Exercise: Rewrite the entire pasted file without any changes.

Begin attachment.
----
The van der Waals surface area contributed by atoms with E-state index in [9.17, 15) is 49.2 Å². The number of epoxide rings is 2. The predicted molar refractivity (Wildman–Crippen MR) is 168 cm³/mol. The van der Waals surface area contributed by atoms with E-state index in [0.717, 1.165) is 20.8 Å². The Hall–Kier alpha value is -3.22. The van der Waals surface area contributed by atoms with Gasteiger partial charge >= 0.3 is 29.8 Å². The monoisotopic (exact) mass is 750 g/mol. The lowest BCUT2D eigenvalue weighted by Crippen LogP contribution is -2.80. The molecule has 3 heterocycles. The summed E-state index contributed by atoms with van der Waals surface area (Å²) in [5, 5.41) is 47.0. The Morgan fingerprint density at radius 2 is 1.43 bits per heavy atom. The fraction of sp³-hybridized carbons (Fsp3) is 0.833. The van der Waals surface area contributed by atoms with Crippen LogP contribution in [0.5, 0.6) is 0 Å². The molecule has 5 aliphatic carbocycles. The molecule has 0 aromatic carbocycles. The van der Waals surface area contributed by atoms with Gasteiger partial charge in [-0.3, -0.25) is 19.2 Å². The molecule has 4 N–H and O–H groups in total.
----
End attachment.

The van der Waals surface area contributed by atoms with E-state index in [9.17, 15) is 49.2 Å². The number of epoxide rings is 2. The predicted molar refractivity (Wildman–Crippen MR) is 168 cm³/mol. The van der Waals surface area contributed by atoms with E-state index in [0.717, 1.165) is 20.8 Å². The Hall–Kier alpha value is -3.22. The van der Waals surface area contributed by atoms with Gasteiger partial charge >= 0.3 is 29.8 Å². The monoisotopic (exact) mass is 750 g/mol. The lowest BCUT2D eigenvalue weighted by Crippen LogP contribution is -2.80. The molecule has 3 heterocycles. The summed E-state index contributed by atoms with van der Waals surface area (Å²) in [5, 5.41) is 47.0. The Morgan fingerprint density at radius 2 is 1.43 bits per heavy atom. The fraction of sp³-hybridized carbons (Fsp3) is 0.833. The van der Waals surface area contributed by atoms with Crippen LogP contribution in [0.5, 0.6) is 0 Å². The molecule has 5 aliphatic carbocycles. The molecule has 0 aromatic carbocycles. The van der Waals surface area contributed by atoms with Gasteiger partial charge in [-0.3, -0.25) is 19.2 Å². The molecule has 4 N–H and O–H groups in total.